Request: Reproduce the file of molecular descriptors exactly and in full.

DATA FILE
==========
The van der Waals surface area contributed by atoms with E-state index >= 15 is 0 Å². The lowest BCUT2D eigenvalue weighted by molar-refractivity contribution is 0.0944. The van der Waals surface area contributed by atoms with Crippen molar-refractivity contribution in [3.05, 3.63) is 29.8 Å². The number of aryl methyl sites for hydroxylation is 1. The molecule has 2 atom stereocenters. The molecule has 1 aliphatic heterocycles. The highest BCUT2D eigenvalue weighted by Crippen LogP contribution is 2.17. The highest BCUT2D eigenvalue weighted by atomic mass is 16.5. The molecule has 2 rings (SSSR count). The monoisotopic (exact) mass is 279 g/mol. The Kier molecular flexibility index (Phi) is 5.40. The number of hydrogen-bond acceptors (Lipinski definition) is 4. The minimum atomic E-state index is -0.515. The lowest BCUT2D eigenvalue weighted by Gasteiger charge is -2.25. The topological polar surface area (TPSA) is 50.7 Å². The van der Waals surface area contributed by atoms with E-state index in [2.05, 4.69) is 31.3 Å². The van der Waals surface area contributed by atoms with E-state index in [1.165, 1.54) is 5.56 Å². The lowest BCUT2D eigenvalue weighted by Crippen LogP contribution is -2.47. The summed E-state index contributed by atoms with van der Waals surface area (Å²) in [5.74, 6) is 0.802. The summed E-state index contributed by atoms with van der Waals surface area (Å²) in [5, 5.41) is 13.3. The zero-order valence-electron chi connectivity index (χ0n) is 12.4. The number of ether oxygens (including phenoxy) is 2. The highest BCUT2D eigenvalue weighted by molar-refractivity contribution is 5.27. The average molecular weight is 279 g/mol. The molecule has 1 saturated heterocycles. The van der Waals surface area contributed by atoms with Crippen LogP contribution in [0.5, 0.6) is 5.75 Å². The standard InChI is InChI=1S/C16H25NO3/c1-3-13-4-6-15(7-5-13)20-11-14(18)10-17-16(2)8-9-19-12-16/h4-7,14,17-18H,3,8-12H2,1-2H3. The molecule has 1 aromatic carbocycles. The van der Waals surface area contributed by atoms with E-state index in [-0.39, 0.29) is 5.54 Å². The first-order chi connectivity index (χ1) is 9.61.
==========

The van der Waals surface area contributed by atoms with E-state index >= 15 is 0 Å². The lowest BCUT2D eigenvalue weighted by molar-refractivity contribution is 0.0944. The van der Waals surface area contributed by atoms with Crippen molar-refractivity contribution in [3.05, 3.63) is 29.8 Å². The number of aryl methyl sites for hydroxylation is 1. The molecule has 2 atom stereocenters. The molecule has 1 aliphatic heterocycles. The highest BCUT2D eigenvalue weighted by Crippen LogP contribution is 2.17. The highest BCUT2D eigenvalue weighted by atomic mass is 16.5. The molecule has 2 rings (SSSR count). The monoisotopic (exact) mass is 279 g/mol. The Kier molecular flexibility index (Phi) is 5.40. The number of hydrogen-bond acceptors (Lipinski definition) is 4. The minimum atomic E-state index is -0.515. The lowest BCUT2D eigenvalue weighted by Gasteiger charge is -2.25. The topological polar surface area (TPSA) is 50.7 Å². The van der Waals surface area contributed by atoms with E-state index in [2.05, 4.69) is 31.3 Å². The van der Waals surface area contributed by atoms with E-state index in [1.165, 1.54) is 5.56 Å². The lowest BCUT2D eigenvalue weighted by Crippen LogP contribution is -2.47. The summed E-state index contributed by atoms with van der Waals surface area (Å²) in [5.74, 6) is 0.802. The summed E-state index contributed by atoms with van der Waals surface area (Å²) in [5, 5.41) is 13.3. The zero-order valence-electron chi connectivity index (χ0n) is 12.4. The number of ether oxygens (including phenoxy) is 2. The highest BCUT2D eigenvalue weighted by molar-refractivity contribution is 5.27. The average molecular weight is 279 g/mol. The molecule has 1 saturated heterocycles. The van der Waals surface area contributed by atoms with Crippen LogP contribution in [0.5, 0.6) is 5.75 Å². The standard InChI is InChI=1S/C16H25NO3/c1-3-13-4-6-15(7-5-13)20-11-14(18)10-17-16(2)8-9-19-12-16/h4-7,14,17-18H,3,8-12H2,1-2H3. The molecule has 1 aromatic carbocycles. The van der Waals surface area contributed by atoms with E-state index in [-0.39, 0.29) is 5.54 Å². The first-order chi connectivity index (χ1) is 9.61.